Please visit our Sponsors
Related Articles: Stocking 5, 10 & 20 Gallon Freshwater Aquariums by Neale Monks, Freshwater Livestock by Neale Monks, Freshwater Livestock Selection by Bob Fenner, The Ethical Aquarist; Freshwater Fishes to Avoid by Judy Helfrich Acclimation of New Freshwater Livestock by Bob Fenner, Fishes, Amphibians, Turtles

Related FAQs: FW Livestock 1, FW Livestock 2, FW Livestock 3, FW Stocking 4, FW Livestocking 5, FW Livestocking 6, FW Livestocking 7, FW Livestocking 9, FW Livestocking 10, FW Livestocking 11, & & Freshwater Livestock SelectionCommunity Tank Livestocking,

Stocking a 10-gallon aquarium: some new ideas and old favourites for nano tanks

By Neale Monks

Stocking a 10-gallon aquarium with colourful, interesting fish can be difficult because most of the commonly seen fish sold in pet shops really do need more space. But there are some nifty nano species that work nicely in 10-gallon tanks, or for that matter any other small aquarium in the 8-15 gallon size range. You might need to shop around a bit to find all of the fish listed here, but none of them are rare in the hobby.

The obvious choices are things Neons, Cardinals and Glowlights, but they’re actually a bit big for tanks in this size category. While you could keep a small school of any one of these in a 10-gallon tank, you’d not have much space for anything else. So here are some better choices for a 10-gallon tank with a South American or Amazonian theme.

Ember Tetra, Hyphessobrycon amandae
This is a small tetra (to 2 cm/0.8 inches) with a semi-transparent body and an overall warm orange colour. While it prefers soft, slightly acidic water this species has proven to be quite adaptable, handling medium hardness water without any problems. It is an active, but very peaceful schooling fish that doesn’t do well with bigger tankmates, but will thrive alongside other small, gentle tankmates such as Pencilfish. Ember Tetras look especially good in well-planted tanks with subdued lighting and dark substrates. They like to swim about in the middle and upper levels of the tank close to floating vegetation.

Pencilfish, Nannostomus spp.
Pencilfish are closely related to tetras but have a narrower body shape, hence their common name. While gregarious, the males sometimes spar with each other so it is important that the aquarium has plenty of plants or bogwood roots that can act as territorial boundaries. Another quirk that you might notice with Pencilfish is the way their colours change at night. Most species get to around 2.5 cm/1 inch in length, though some are a trifle larger. Keep Pencilfish in groups of at least six specimens, and while some species will consume good quality flake, most prefer tiny live or frozen foods.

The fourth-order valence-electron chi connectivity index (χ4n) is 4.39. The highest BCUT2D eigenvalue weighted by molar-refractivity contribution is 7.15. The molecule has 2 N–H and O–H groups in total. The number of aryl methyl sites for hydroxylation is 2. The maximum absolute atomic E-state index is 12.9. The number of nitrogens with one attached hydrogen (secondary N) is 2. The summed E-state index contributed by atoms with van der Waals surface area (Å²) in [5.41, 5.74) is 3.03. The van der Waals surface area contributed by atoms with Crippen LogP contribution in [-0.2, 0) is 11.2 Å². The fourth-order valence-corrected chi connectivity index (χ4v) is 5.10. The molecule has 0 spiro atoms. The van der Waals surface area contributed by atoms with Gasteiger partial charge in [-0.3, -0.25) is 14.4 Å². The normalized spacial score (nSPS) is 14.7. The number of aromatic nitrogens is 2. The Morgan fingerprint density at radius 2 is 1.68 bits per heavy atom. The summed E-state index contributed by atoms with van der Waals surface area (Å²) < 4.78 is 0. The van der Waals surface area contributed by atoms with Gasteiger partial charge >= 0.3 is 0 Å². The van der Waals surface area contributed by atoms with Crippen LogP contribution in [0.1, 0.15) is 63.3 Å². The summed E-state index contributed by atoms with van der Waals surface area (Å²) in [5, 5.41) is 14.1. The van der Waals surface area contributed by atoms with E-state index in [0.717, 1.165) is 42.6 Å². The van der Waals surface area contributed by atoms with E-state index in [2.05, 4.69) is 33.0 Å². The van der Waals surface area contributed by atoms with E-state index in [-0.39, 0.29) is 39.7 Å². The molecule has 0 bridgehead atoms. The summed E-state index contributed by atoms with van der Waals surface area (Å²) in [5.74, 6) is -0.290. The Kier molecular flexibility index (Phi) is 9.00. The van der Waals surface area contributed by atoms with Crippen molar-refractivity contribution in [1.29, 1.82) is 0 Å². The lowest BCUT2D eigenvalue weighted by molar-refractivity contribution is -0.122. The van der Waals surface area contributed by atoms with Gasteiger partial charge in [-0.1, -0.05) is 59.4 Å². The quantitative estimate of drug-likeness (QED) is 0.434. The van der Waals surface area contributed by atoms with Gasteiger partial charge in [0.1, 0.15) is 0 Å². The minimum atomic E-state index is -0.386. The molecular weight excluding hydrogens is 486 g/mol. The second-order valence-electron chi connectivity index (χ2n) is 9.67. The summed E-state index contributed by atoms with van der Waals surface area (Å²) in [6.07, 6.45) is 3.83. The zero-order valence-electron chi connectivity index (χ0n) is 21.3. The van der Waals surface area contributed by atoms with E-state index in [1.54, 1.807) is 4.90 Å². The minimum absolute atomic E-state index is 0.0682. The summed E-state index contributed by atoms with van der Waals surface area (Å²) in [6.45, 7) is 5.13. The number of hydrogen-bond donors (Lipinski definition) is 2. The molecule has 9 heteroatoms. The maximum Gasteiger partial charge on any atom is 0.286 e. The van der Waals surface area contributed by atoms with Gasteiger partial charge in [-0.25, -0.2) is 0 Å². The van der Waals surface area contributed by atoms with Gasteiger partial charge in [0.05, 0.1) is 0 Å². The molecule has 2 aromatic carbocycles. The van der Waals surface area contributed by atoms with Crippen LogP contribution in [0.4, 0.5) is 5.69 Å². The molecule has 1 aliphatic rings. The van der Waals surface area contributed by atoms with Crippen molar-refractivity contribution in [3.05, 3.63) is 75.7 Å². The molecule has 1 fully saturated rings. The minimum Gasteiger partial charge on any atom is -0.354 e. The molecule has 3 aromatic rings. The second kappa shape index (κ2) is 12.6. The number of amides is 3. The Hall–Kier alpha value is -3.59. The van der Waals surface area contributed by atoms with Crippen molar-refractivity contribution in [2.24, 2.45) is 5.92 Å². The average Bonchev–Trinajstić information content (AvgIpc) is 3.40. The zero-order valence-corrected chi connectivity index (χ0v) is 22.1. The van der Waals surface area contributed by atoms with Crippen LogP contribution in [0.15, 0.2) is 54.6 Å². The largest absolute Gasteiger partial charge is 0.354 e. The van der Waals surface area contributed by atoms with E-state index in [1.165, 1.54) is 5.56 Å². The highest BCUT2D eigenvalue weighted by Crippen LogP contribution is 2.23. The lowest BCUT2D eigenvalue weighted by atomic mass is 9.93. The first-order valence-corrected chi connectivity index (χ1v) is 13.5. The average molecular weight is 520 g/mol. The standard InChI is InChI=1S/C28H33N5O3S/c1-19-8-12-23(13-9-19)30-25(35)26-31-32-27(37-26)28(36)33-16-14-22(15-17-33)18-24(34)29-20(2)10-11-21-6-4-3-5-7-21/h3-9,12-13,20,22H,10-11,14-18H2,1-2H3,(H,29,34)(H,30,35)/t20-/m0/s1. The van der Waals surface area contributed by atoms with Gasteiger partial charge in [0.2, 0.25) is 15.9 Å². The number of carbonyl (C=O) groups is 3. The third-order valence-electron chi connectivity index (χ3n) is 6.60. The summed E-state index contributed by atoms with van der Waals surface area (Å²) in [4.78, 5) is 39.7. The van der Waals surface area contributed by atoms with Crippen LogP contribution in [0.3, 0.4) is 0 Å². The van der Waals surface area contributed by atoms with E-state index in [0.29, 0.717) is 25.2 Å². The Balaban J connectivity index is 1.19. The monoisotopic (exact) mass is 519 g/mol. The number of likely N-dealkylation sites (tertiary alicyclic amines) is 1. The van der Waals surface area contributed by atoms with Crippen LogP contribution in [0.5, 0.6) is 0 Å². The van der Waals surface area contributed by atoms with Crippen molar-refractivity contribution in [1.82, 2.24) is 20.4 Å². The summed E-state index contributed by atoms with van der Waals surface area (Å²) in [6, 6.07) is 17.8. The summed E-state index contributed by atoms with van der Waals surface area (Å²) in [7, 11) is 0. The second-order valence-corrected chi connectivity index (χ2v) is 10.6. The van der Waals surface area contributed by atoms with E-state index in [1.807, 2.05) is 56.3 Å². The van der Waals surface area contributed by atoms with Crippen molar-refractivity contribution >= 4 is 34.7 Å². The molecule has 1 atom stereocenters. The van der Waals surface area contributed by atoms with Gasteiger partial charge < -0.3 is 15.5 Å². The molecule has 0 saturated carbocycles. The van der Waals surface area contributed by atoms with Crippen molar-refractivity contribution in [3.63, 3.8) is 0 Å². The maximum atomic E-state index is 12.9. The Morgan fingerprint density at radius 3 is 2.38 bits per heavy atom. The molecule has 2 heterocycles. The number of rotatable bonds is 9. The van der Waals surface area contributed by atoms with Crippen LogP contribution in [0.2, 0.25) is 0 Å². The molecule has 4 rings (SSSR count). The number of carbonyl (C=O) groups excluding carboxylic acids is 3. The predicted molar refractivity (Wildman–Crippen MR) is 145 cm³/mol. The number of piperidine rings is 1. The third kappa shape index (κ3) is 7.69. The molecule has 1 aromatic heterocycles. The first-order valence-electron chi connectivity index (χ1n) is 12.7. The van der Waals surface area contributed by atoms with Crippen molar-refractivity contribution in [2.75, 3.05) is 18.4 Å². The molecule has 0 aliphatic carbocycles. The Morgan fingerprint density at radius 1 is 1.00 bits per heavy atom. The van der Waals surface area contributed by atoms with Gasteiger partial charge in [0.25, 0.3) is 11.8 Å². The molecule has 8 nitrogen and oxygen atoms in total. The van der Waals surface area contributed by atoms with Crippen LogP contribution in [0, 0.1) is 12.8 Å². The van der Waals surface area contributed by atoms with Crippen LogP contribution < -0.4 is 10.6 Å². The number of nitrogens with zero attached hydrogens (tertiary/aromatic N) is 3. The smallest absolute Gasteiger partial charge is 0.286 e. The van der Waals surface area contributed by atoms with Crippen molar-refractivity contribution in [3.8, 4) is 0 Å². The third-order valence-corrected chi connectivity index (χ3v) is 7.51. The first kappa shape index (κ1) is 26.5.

There are numerous Pencilfish species available, but the easiest to keep and most widely traded is the Golden Pencilfish, Nannostomus beckfordi. It sports black and gold bands along its flanks as well as red blotches on its fins. Having been farmed for many generations now, this species consumes dried foods happily enough and will adapt to moderately hard water without problems. A more intensely coloured species is the Coral Red Pencilfish, Nannostomus mortenthaleri, but this species is usually wild-caught and therefore a bit more demanding in terms of food and water chemistry.

Pygmy Hatchetfish, Carnegiella myersi

Hatchetfish are distinctive fish with very deep bodies and long pectoral fins. In the wild, if they are disturbed these fish use their pectoral fins to help them ‘leap’ out of the water and glide away, hopefully to safety. In the aquarium they rarely do this by choice, even while when the aquarist is cleaning the tank out, but the tank should have a secure hood even so. All the Hatchetfish are nervous and easily stressed, so a nano aquarium with very peaceful tankmates is actually the best way to keep them. One essential factor is floating vegetation of some sort, whether true floating plants or simply normal plants allowed to grow on up to the surface.